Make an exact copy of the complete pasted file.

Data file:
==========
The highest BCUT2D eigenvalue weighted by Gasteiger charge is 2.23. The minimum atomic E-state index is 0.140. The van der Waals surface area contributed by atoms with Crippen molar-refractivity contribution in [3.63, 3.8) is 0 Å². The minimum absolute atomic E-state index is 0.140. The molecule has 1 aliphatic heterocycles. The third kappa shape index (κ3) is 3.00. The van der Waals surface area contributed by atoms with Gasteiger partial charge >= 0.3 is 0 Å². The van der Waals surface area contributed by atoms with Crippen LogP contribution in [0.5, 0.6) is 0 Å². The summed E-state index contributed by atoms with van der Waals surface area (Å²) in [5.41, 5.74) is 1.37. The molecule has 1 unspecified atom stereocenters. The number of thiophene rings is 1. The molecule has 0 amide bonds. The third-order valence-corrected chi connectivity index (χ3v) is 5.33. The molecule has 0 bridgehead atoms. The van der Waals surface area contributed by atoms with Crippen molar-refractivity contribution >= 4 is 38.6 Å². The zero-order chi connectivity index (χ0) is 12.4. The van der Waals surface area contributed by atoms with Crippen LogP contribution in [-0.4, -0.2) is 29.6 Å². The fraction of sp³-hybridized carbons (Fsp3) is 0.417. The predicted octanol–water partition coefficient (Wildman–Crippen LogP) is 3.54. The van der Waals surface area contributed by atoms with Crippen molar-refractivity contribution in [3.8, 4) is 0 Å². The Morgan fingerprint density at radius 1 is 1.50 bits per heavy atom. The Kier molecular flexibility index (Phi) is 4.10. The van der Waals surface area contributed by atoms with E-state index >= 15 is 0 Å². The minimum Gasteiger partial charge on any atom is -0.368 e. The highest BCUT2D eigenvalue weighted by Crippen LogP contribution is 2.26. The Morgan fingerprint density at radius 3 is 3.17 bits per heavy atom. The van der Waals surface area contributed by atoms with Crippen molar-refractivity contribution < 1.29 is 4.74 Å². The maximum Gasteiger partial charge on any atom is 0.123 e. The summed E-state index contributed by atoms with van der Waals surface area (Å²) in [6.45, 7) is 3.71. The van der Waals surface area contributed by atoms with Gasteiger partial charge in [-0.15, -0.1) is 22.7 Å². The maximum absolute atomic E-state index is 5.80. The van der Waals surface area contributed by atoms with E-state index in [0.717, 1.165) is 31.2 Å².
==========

The highest BCUT2D eigenvalue weighted by Gasteiger charge is 2.23. The minimum atomic E-state index is 0.140. The van der Waals surface area contributed by atoms with Crippen molar-refractivity contribution in [3.63, 3.8) is 0 Å². The minimum absolute atomic E-state index is 0.140. The molecule has 1 aliphatic heterocycles. The third kappa shape index (κ3) is 3.00. The van der Waals surface area contributed by atoms with Gasteiger partial charge >= 0.3 is 0 Å². The van der Waals surface area contributed by atoms with Crippen LogP contribution in [0.5, 0.6) is 0 Å². The summed E-state index contributed by atoms with van der Waals surface area (Å²) in [5.41, 5.74) is 1.37. The molecule has 1 unspecified atom stereocenters. The number of thiophene rings is 1. The molecule has 0 amide bonds. The third-order valence-corrected chi connectivity index (χ3v) is 5.33. The molecule has 0 bridgehead atoms. The van der Waals surface area contributed by atoms with Crippen molar-refractivity contribution >= 4 is 38.6 Å². The zero-order chi connectivity index (χ0) is 12.4. The van der Waals surface area contributed by atoms with Crippen LogP contribution in [-0.4, -0.2) is 29.6 Å². The fraction of sp³-hybridized carbons (Fsp3) is 0.417. The predicted octanol–water partition coefficient (Wildman–Crippen LogP) is 3.54. The van der Waals surface area contributed by atoms with Crippen molar-refractivity contribution in [3.8, 4) is 0 Å². The Morgan fingerprint density at radius 1 is 1.50 bits per heavy atom. The Kier molecular flexibility index (Phi) is 4.10. The van der Waals surface area contributed by atoms with E-state index >= 15 is 0 Å². The minimum Gasteiger partial charge on any atom is -0.368 e. The highest BCUT2D eigenvalue weighted by Crippen LogP contribution is 2.26. The Morgan fingerprint density at radius 3 is 3.17 bits per heavy atom. The van der Waals surface area contributed by atoms with Crippen molar-refractivity contribution < 1.29 is 4.74 Å². The maximum Gasteiger partial charge on any atom is 0.123 e. The summed E-state index contributed by atoms with van der Waals surface area (Å²) in [6.45, 7) is 3.71. The van der Waals surface area contributed by atoms with Gasteiger partial charge in [-0.15, -0.1) is 22.7 Å². The maximum absolute atomic E-state index is 5.80. The van der Waals surface area contributed by atoms with E-state index in [0.717, 1.165) is 31.2 Å².